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ERIC Number: ED248286
Record Type: RIE
Publication Date: 1984
Pages: 38
Abstractor: N/A
Reference Count: 0
Aptitude Testing Controversy: Beliefs, Not Values, Are on Trial.
Gonzalez-Tamayo, Eulogio
This paper analyzes research findings about the role of values and beliefs in aptitude testing. Indications are found that the ongoing controversy over the lack of ethnic, racial, and sex fairness in aptitude testing is rooted in the tests themselves. Test designers, it is argued, are influenced by their socioeconomic position (they are usually members of the majority group), but they are also swayed by a desire for statistical elegance and scientific methodology. Recommendations are made: test makers must accommodate social differences, however difficult to quantify; and the scientific community should be more receptive and less defensive toward criticism about ability testing and show sensitivity toward the problems created by imperfect instruments. These aspects of aptitude testing receive particular attention: the significance of large group differences in scores found among different ethnic groups; the non-objective nature of many tests; the insensitivity of test makers to cultural differences; the use of test scores for job selection and admission to college; exaggerations about the usefulness of tests; reports that test limitations favor minorities; and the deliberately quantitative, empirical, and pragmatic nature of test methodology. (KH)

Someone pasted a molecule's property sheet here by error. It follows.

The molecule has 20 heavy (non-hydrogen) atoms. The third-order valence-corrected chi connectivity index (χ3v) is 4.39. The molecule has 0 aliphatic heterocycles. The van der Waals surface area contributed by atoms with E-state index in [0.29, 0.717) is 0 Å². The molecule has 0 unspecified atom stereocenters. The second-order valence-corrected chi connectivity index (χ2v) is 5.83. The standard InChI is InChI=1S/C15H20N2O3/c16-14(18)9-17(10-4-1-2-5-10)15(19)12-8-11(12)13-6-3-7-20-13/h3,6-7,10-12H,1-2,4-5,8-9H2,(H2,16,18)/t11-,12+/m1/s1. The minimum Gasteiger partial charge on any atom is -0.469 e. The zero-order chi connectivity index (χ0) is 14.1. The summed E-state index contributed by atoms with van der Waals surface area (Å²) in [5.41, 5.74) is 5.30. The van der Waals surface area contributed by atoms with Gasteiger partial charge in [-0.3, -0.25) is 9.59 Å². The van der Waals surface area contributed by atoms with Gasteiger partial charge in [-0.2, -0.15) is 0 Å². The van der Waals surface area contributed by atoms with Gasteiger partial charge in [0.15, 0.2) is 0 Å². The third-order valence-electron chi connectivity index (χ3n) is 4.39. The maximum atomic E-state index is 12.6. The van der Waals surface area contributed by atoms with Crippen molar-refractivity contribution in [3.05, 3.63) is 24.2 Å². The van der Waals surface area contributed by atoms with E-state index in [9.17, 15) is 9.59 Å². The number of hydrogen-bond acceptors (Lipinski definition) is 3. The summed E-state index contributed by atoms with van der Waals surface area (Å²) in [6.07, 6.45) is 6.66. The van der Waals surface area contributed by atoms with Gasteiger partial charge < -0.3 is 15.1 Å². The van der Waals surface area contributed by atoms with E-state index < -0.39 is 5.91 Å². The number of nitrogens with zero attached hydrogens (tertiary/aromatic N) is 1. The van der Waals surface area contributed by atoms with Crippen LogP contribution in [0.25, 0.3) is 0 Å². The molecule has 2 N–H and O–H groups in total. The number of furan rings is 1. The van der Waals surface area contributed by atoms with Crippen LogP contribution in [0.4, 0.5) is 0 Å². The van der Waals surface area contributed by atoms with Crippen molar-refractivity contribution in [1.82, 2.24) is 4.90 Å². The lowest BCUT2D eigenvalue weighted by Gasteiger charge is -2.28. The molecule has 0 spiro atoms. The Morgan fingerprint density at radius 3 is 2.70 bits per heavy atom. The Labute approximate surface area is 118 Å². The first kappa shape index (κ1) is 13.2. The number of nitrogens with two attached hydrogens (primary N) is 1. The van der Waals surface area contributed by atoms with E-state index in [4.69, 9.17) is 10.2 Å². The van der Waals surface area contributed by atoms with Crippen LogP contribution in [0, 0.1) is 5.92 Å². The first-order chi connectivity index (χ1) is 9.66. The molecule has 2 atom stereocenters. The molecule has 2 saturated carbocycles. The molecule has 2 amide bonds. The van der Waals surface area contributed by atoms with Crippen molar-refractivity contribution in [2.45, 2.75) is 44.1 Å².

Publication Type: Information Analyses; Opinion Papers
Education Level: N/A
Audience: N/A
Language: English
Sponsor: N/A
Authoring Institution: N/A